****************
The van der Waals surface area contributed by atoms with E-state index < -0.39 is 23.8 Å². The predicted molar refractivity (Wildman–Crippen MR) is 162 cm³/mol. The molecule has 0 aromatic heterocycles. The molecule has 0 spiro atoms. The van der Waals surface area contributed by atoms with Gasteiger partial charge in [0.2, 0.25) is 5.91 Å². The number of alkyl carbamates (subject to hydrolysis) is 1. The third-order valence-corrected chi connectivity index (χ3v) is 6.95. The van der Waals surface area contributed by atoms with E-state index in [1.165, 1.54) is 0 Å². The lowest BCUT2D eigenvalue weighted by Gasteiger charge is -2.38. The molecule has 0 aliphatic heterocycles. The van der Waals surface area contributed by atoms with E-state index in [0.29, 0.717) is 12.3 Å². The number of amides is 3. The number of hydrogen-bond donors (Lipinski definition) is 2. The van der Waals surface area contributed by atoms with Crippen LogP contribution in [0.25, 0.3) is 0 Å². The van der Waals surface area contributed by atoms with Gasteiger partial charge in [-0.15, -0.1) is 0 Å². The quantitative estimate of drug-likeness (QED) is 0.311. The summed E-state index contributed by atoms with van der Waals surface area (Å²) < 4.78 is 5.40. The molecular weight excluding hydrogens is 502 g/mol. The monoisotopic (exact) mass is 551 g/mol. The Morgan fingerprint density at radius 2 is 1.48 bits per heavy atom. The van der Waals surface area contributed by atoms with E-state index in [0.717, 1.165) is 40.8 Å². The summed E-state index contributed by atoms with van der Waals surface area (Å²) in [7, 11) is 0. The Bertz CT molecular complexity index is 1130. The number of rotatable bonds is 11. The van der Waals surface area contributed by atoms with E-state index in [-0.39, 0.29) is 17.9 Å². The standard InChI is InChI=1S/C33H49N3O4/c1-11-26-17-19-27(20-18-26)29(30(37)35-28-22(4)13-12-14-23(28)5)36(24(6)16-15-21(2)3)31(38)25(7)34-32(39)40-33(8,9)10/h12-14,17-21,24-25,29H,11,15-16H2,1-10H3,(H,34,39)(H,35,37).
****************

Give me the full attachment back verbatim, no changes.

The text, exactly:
The van der Waals surface area contributed by atoms with E-state index < -0.39 is 23.8 Å². The predicted molar refractivity (Wildman–Crippen MR) is 162 cm³/mol. The molecule has 0 aromatic heterocycles. The molecule has 0 spiro atoms. The van der Waals surface area contributed by atoms with Gasteiger partial charge in [0.2, 0.25) is 5.91 Å². The number of alkyl carbamates (subject to hydrolysis) is 1. The third-order valence-corrected chi connectivity index (χ3v) is 6.95. The van der Waals surface area contributed by atoms with E-state index in [1.165, 1.54) is 0 Å². The lowest BCUT2D eigenvalue weighted by Gasteiger charge is -2.38. The molecule has 0 aliphatic heterocycles. The van der Waals surface area contributed by atoms with E-state index in [0.29, 0.717) is 12.3 Å². The number of amides is 3. The number of hydrogen-bond donors (Lipinski definition) is 2. The van der Waals surface area contributed by atoms with Crippen LogP contribution in [0.25, 0.3) is 0 Å². The van der Waals surface area contributed by atoms with Gasteiger partial charge in [-0.15, -0.1) is 0 Å². The quantitative estimate of drug-likeness (QED) is 0.311. The summed E-state index contributed by atoms with van der Waals surface area (Å²) < 4.78 is 5.40. The molecular weight excluding hydrogens is 502 g/mol. The monoisotopic (exact) mass is 551 g/mol. The Morgan fingerprint density at radius 2 is 1.48 bits per heavy atom. The van der Waals surface area contributed by atoms with E-state index in [0.717, 1.165) is 40.8 Å². The summed E-state index contributed by atoms with van der Waals surface area (Å²) in [7, 11) is 0. The Bertz CT molecular complexity index is 1130. The number of rotatable bonds is 11. The van der Waals surface area contributed by atoms with E-state index in [-0.39, 0.29) is 17.9 Å². The standard InChI is InChI=1S/C33H49N3O4/c1-11-26-17-19-27(20-18-26)29(30(37)35-28-22(4)13-12-14-23(28)5)36(24(6)16-15-21(2)3)31(38)25(7)34-32(39)40-33(8,9)10/h12-14,17-21,24-25,29H,11,15-16H2,1-10H3,(H,34,39)(H,35,37).